Nice discussion on regression here:(one of my favorite blogs)

http://andrewgelman.com/2013/01/understanding-regression-models-and-regression-coefficients/

I particularly like Gelman's comment:

"It's all about comparisons, nothing about how a variable "responds to change." Why? Because, in its most basic form, regression tells you nothing at all about change. It's a structured way of computing average comparisons in data."

This 'computing average comparisons of data' interpretation is why regression works as sort of a matching estimator as Angrist and Pischke argue, and we've all including Dr. Gelman discussed before here:

http://andrewgelman.com/2013/01/understanding-regression-models-and-regression-coefficients/

I particularly like Gelman's comment:

"It's all about comparisons, nothing about how a variable "responds to change." Why? Because, in its most basic form, regression tells you nothing at all about change. It's a structured way of computing average comparisons in data."

This 'computing average comparisons of data' interpretation is why regression works as sort of a matching estimator as Angrist and Pischke argue, and we've all including Dr. Gelman discussed before here:

http://econometricsense.blogspot.com/2011/07/more-discussion-on-matching-estimators.html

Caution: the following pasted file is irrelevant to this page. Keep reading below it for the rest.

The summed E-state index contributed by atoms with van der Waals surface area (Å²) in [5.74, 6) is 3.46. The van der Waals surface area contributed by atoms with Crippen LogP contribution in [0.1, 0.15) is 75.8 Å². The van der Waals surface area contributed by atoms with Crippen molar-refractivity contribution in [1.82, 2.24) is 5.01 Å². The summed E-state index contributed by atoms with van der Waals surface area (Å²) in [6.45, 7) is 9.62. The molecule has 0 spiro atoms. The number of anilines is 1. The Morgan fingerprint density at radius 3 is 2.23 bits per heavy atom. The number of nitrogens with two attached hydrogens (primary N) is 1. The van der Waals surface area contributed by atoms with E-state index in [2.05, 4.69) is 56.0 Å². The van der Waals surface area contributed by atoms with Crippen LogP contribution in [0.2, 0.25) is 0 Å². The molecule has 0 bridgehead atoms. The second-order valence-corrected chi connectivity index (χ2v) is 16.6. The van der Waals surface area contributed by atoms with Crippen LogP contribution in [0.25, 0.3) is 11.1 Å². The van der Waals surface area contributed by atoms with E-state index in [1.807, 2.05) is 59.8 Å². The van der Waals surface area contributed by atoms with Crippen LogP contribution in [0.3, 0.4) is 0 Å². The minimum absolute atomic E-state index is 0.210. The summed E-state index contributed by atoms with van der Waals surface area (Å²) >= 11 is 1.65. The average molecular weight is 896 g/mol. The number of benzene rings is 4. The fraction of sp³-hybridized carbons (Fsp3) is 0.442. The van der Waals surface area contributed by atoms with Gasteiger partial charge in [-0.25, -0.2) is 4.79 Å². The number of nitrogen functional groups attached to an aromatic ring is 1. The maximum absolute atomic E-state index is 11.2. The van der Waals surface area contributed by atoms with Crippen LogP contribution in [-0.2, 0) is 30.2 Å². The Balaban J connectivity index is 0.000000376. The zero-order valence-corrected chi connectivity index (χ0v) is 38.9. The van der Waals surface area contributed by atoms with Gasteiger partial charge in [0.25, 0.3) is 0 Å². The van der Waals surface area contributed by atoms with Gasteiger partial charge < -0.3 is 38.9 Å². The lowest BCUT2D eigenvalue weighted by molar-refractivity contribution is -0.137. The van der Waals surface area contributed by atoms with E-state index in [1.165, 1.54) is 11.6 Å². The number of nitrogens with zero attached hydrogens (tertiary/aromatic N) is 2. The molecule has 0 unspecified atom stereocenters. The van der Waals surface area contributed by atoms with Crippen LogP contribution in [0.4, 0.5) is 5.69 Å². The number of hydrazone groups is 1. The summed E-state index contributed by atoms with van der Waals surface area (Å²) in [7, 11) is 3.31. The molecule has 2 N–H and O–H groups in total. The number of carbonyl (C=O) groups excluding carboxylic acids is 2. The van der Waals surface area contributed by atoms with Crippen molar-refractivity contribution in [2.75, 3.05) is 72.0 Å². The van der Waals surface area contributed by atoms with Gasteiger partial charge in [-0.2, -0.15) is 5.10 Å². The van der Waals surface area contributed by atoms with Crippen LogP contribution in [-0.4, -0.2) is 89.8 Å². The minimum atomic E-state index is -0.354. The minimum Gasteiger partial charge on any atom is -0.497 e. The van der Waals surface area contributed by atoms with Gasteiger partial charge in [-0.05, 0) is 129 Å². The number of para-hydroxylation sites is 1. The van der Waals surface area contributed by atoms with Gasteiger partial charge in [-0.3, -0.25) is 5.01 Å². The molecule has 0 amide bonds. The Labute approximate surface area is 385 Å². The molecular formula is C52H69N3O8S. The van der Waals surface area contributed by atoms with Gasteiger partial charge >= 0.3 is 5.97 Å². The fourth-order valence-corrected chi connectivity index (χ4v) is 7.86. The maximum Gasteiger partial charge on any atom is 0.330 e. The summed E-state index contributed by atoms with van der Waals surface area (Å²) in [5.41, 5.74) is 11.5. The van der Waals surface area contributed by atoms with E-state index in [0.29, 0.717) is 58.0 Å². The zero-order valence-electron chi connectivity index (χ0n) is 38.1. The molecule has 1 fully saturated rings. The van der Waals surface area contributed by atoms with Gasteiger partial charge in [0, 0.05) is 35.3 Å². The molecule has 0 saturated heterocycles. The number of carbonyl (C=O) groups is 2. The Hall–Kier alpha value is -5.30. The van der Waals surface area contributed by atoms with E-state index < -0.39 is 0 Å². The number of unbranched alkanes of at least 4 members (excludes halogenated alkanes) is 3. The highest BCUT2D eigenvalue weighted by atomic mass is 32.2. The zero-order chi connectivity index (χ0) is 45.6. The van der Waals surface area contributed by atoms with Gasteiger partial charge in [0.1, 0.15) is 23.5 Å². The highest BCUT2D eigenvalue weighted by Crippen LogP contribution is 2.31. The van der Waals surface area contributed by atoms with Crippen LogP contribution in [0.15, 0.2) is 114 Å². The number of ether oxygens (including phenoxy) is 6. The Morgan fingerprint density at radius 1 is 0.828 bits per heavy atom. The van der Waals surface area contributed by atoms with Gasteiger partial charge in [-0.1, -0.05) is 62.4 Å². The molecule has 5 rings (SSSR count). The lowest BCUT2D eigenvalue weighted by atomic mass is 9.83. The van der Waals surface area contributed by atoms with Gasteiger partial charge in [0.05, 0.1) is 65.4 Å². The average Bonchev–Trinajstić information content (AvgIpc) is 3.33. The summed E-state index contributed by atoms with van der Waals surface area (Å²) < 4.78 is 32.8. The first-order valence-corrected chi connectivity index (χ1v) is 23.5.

Below is one of the quotes attributed to Terry:

Below is one of the quotes attributed to Terry:

*"Think of the world of difference between using a regression model for prediction and using one for estimating a parameter with a causal interpretation, for example, the effect of class size on school children's test scores. With prediction, we don't need our relationship to be causal, but we do need to be concerned with the relation between our training and our test set. If we have reason to think that our future test set may differ from our past training set in unknown ways, nothing, including cross-validation, will save us. When estimating the causal parameter, we do need to ask whether the children were randomly assigned to classes of different sizes, and if not, we need to find a way to deal with possible selection bias. If we have not measured suitable covariates on our children, we may not be able to adjust for any bias."*

If we are talking about the following specification:

E[Y

_{i}|c_{i}=1] - E[Y_{i}|c_{i}=0] =E[Y_{1i}-Y_{0i}|c_{i}=1] +{ E[Y_{0i}|c_{i}=1] - E[Y_{0i}|c_{i}=0]}*Observed effect = treatment effect on the treated + {selection bias}*

I think that framework is the most useful for characterizing and understanding selection bias. I could be missing something but I don't see how the block quote from Terry above is really inconsistent with the potential outcome framework of causal inference, unless maybe you completely refuse to think of regression as a matching estimator. I think he does a good job pointing out what most people don't see as different applications of regression. As Dr. Gelman says, inference may be a special case of prediction, but when I here this distinction I can't help but think of this comment from Greene:

*"It remains an interesting question for research whether fitting*

*y*

*well or obtaining good parameter estimates is a preferable estimation criterion. Evidently, they need not be the same thing."*

p. 686 Greene, Econometric Analysis 5

^{th}ed
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